David Cameron challenged to live on minimum wage and volunteer at food bank to understand impact of Tory welfare cuts

A letter urging the PM to 'understand the cost' of his policies has gone viral

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David Cameron is facing calls to experience the “human cost” of his party’s looming welfare cuts by meeting disabled benefit claimants, volunteering at a food bank and living on the minimum wage.

He has been challenged in an open letter written by a vicar in Manchester, which has been shared more than 75,000 times since it was posted on Facebook on Saturday.

Rev Mike Walsh, from the United Reformed Church, wrote that although the Tories won a working majority in Parliament, the party does not “command a majority of the British people”.

“Although our political views are very much at odds on many issues, I'm willing to believe that you are a good man, as sure of your ideals as I am of mine, and believe your plan is what's best for us all,” he wrote.

“You said today that you will govern for the whole country and bring back together that which has clearly fractured. I hope you will.”

Rev Walsh wrote that the 63 per cent of voters who did not support the Conservatives were not all part of the “loony left”, nationalists or extremists, but merely “scared”.

He continued: “Scared of what your policies will do to our communities and families. Scared of what will happen to our health service and our schools.

Iain Duncan Smith will oversee the welfare changes

“Scared of losing our family homes for the sake of a few quid saving from the bedroom tax, or not being able to heat our home and have enough left to buy food.”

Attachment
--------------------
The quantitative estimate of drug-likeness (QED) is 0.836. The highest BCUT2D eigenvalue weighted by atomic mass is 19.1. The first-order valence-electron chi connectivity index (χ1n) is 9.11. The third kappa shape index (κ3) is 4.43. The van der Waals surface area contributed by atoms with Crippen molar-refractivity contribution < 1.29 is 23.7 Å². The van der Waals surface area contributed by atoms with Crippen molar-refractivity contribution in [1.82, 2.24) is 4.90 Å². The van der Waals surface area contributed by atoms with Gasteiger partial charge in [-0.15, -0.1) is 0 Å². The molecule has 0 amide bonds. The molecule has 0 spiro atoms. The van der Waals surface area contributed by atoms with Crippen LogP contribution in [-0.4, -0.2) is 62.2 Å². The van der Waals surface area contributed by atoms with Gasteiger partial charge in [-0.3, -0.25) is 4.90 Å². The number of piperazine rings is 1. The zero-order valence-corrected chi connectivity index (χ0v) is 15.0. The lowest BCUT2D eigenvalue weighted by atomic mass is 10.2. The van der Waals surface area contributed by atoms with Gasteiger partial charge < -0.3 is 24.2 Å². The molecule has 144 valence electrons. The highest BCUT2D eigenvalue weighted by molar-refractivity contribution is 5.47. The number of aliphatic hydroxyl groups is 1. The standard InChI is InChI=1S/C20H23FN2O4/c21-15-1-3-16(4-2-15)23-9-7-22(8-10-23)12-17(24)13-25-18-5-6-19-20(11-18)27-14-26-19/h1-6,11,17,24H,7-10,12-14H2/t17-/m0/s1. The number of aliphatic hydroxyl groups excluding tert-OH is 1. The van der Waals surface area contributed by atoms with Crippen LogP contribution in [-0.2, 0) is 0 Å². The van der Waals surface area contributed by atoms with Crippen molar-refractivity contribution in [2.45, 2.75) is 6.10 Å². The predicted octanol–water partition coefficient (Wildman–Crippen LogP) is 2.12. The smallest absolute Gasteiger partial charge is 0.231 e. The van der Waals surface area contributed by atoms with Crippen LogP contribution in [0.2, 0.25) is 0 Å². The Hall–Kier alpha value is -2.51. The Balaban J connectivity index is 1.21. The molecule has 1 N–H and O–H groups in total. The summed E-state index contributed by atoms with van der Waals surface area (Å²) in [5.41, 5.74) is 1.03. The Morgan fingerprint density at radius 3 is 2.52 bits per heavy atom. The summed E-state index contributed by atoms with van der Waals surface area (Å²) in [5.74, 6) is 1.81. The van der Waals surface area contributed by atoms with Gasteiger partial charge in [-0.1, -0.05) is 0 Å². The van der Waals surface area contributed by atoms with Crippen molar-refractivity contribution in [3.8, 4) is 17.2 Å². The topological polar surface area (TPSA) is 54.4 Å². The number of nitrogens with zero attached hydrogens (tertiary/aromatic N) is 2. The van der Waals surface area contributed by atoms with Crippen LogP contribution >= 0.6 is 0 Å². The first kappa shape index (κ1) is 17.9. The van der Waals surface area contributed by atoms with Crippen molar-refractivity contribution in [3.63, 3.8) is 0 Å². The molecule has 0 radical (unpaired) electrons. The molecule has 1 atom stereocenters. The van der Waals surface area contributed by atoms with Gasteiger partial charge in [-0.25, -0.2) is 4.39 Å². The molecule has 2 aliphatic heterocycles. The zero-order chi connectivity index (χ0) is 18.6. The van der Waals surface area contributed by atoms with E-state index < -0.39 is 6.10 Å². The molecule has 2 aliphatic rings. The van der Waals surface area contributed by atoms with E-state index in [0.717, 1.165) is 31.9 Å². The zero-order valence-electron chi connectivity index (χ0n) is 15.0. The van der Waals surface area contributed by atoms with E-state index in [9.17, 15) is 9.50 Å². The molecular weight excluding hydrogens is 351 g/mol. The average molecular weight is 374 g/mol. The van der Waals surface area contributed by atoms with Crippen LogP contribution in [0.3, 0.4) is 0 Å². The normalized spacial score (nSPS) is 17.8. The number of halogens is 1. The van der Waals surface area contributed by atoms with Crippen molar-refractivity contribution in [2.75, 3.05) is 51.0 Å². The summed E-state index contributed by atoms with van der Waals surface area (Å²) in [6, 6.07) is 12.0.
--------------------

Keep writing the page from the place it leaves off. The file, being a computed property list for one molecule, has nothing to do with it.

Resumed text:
Iain Duncan Smith, who implemented many of the Coalition’s most controversial policies, has been made Work and Pensions Secretary again for the latest round of cuts.

His first five years in the job were marked by deep issues with the roll-out of Universal Credit system and anger over changes to disability payments

Another £12 billion of reductions to the welfare budget are yet to come.

Rev Walsh wrote that although he agreed that work was the best way out of poverty and no one able to work should be supported indefinitely by the state, Tory policies did not take into account the “social and human cost” of cuts.

“The country isn't a business, it's its people. All its people,” he said. “And you are everyone's Prime Minister whether we voted for you or not.”

The vicar listed suggestions of how the Mr Cameron could understand the impact of his policies, including meeting people on zero hours contracts and those hit by the “bedroom tax”.

He challenged Mr Cameron to meet disabled welfare claimants in Liverpool and families living in poverty in Newcastle, volunteer at a food bank or try living on the minimum wage himself.

Nearly a million people were helped by food banks in 2013-14

“Then, Prime Minister, you might begin to understand the cost of your policies from the other side, to see people as more than their net contribution to the economy, or as deliberate drains on the system,” he wrote.

“If you do that, then maybe you can heal some of the fractures in our society. Without this I just don't believe you can see just how crucial these issues are.”

Rev Walsh said he had been left “deeply moved, humbled, weeping and inspired” by the huge response to his letter, which was also sent directly to Downing Street.

A spokesperson for the Prime Minister has not yet responded to The Independent’s request for  a comment.